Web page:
As this issue goes to press, it is almost a certainty that the minority Liberal government will go down on a vote of confidence before the end of this month and an election will be called -- most likely for January 16 or January 23, 2006.
For us in Canada's Ukrainian community there will be two points of focus in the upcoming election.
One will be the candidates themselves. There are quite a large number of sitting MPs -- both of Ukrainian and non-Ukrainian origin -- who have shown themselves to be sensitive to our concerns and have acted upon them. It is important for our community to ensure they are re-elected. We will be dealing with individual candidates in more detail during the election itself. For now our list of MPs who deserve support include: Liberals: Borys Wrzesnewskyj, Andrew Telegdi, Ralph Goodale and Walt Lastewka; NDP-er Judy Wasylicia Leis; Conservatives: Inky Mark, Peter Goldring, John Williams, Ken Epp and Dianne Ablonczy. Among nominated candidates we endorse Conservative Jurij Klufas. We will find out on Dec. 05, 2005 whether Andrew Hladyshevsky will be the Liberal candidate for Edmonton Strathcona. At this point all we can say is he is in a very tight nomination battle and needs all the support he can get. And that does not only apply to residents of Strathcona. There is a need for volunteers for phone outs, providing rides the day of the nomination meeting, being scrutineers on Dec. 05, phoning on that day to people who have not yet registered to vote, and so on. If you wish to help call either 468-2629, or 221-7939.
The above list is by no means complete. If any of our readers have any suggestions, please let us know.
The other point of focus is the issues. From a community standpoint there are four specific issues we need to address. In two of the cases we welcome recent initiatives and want to see a continuation of the same direction. In two others we must demand major changes.
We welcome the acknowledgment of the injustice that was perpetrated upon Ukrainian Canadians during the First World War and the establishment of the Acknowledgment and Commemoration (ACE) Program. There may not be enough money however, to meet all the demands. We are encouraged by Finance Minister Goodale's admission that this is indeed the case and look forward towards working with whatever government is elected to see that this is handled properly.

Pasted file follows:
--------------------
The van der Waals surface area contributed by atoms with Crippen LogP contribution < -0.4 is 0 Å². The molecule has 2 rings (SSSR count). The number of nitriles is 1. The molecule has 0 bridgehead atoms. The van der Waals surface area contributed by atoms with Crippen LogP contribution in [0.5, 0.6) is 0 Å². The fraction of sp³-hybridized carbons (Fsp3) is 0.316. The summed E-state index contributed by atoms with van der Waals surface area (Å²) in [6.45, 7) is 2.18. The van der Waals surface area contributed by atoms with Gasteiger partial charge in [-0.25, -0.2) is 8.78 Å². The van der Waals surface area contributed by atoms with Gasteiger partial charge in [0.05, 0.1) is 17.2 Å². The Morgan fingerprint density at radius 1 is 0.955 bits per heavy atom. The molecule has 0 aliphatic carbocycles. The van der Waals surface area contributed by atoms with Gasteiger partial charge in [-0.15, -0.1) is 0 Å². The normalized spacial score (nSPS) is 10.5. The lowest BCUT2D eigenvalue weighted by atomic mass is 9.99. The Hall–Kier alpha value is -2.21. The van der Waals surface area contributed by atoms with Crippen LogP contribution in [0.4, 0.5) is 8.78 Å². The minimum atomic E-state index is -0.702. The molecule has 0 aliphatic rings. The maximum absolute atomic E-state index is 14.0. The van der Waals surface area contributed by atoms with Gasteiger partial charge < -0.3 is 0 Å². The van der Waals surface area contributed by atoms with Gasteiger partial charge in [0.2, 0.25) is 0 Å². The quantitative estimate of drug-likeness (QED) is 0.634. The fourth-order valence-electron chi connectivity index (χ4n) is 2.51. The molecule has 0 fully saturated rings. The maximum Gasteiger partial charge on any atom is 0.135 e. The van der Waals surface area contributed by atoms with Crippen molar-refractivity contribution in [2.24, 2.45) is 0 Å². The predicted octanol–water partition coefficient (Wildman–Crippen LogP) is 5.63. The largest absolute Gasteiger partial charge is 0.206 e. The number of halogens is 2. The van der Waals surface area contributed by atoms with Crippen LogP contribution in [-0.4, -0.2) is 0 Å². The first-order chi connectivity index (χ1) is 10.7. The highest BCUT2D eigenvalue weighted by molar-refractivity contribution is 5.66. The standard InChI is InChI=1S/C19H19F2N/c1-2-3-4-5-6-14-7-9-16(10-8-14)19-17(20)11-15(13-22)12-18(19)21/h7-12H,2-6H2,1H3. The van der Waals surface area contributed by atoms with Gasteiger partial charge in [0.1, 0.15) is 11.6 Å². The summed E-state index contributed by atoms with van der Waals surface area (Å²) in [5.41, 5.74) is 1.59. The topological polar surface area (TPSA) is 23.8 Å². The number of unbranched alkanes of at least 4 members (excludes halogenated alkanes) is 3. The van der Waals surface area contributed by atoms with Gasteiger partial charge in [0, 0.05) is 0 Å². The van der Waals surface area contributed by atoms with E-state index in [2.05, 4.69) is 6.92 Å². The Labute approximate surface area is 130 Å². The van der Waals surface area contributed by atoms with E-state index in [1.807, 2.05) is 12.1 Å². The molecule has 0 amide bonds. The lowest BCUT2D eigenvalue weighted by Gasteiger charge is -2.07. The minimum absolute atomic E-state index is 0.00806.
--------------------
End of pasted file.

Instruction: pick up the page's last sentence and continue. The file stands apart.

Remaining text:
We very warmly welcome Canada's actions in sending election observers to Ukraine and the support that has been given the new government in its efforts to reform and democratize the country. Here again, we want to encourage the current direction and work with whatever government comes to power to continue along this road.
The two issues where major changes are needed both fall under the jurisdiction of the Minister of Citizenship and Immigration.
One is immigration itself. The number of immigrants coming in yearly from Ukraine is nothing short of disgraceful. Changes are needed both in terms of policy (this relates to language requirements, the point system, inadequate provisions for family reunification and so on) and in the resources allocated to Canada's immigration structure in Ukraine. No matter who will form the new government, they will have to deal with this and we have to ensure that they know our positions.
As we have noted many times before, the policy of Denaturalization and Deportation is a blatant assault on the Charter freedoms of Ukrainians and other East Europeans. The way to correct this abuse of civil liberties has been cleared by the recommendations of the Standing Committee on Citizenship and Immigration [Report 10 (pdf file)] which received unanimous concurrence from the House of Commons. Some of these recommendations -- especially the one about using the standard of "reasonable doubt" instead of "balance of probabilities" in citizenship cases -- are opposed by none other than the Minister of Citizenship and Immigration himself.
Our community's position is that we want to see the recommendations of the Standing Committee enacted -- in full. Anything short of that will retain the current second-class citizenship status of naturalized Canadians.